Amazon’s next big hurdle? The dot-com bubble.
In the late 1990s, dot-com companies became all the rage on Wall Street.
Amazon’s customer growth and savvy capital fundraising combined to help it rapidly expand its offerings. Soon books became just one part of an expansive online retailer connecting customers with everything from power tools to Pokemon cards.
The company’s valuation soared, hitting more than 50 times its IPO value in December 1999.
But Nasdaq peaked shortly after on March 10 2000, at 5,132.52. And the bubble burst, sending the composite down to barely 1,100 by October 2002.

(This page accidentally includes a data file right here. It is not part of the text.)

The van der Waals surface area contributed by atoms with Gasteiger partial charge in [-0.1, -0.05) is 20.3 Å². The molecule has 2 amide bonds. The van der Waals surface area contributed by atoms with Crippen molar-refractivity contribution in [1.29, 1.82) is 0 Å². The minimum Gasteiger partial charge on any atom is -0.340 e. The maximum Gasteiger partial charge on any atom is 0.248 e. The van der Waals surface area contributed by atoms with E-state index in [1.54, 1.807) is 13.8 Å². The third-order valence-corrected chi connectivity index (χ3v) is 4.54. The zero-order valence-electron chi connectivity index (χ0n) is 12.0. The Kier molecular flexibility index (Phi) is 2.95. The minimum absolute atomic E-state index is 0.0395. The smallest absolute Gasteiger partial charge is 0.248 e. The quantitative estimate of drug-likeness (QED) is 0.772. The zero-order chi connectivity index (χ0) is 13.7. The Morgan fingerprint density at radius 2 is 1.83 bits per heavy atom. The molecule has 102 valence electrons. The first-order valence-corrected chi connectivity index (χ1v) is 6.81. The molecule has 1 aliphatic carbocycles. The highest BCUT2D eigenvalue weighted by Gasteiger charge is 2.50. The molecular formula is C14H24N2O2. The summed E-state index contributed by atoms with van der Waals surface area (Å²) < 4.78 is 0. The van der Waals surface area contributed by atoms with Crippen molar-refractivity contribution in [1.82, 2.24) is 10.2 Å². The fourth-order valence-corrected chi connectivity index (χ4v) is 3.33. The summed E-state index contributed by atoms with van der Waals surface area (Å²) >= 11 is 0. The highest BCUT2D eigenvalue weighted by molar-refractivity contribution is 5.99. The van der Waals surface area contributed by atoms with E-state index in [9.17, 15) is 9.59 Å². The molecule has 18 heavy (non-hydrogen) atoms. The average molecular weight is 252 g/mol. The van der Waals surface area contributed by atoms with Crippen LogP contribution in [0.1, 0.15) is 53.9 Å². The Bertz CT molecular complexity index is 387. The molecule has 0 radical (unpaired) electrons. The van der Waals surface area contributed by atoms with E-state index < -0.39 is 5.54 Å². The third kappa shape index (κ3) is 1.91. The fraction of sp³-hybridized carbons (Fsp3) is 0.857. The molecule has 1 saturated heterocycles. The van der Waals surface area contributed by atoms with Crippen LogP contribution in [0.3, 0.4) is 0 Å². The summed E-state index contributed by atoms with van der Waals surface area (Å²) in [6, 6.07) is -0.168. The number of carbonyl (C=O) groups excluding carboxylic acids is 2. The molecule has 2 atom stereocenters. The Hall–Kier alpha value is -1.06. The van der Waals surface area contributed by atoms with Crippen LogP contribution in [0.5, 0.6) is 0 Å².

As the crash set in, dot-com companies began folding left and right. Geocities, Webvan and Boo.com were suddenly gone. Hot start-ups like Pets.com and Kozmo that Amazon had invested in itself disintegrated.
Amazon’s stock tumbled month after month as well, losing more than 90 percent of its value in two years.
But even for those who bought in at Amazon’s dot-com era peak, the investment still paid off. A $1,000 purchase of Amazon in December 1999 would be worth $15,500 today.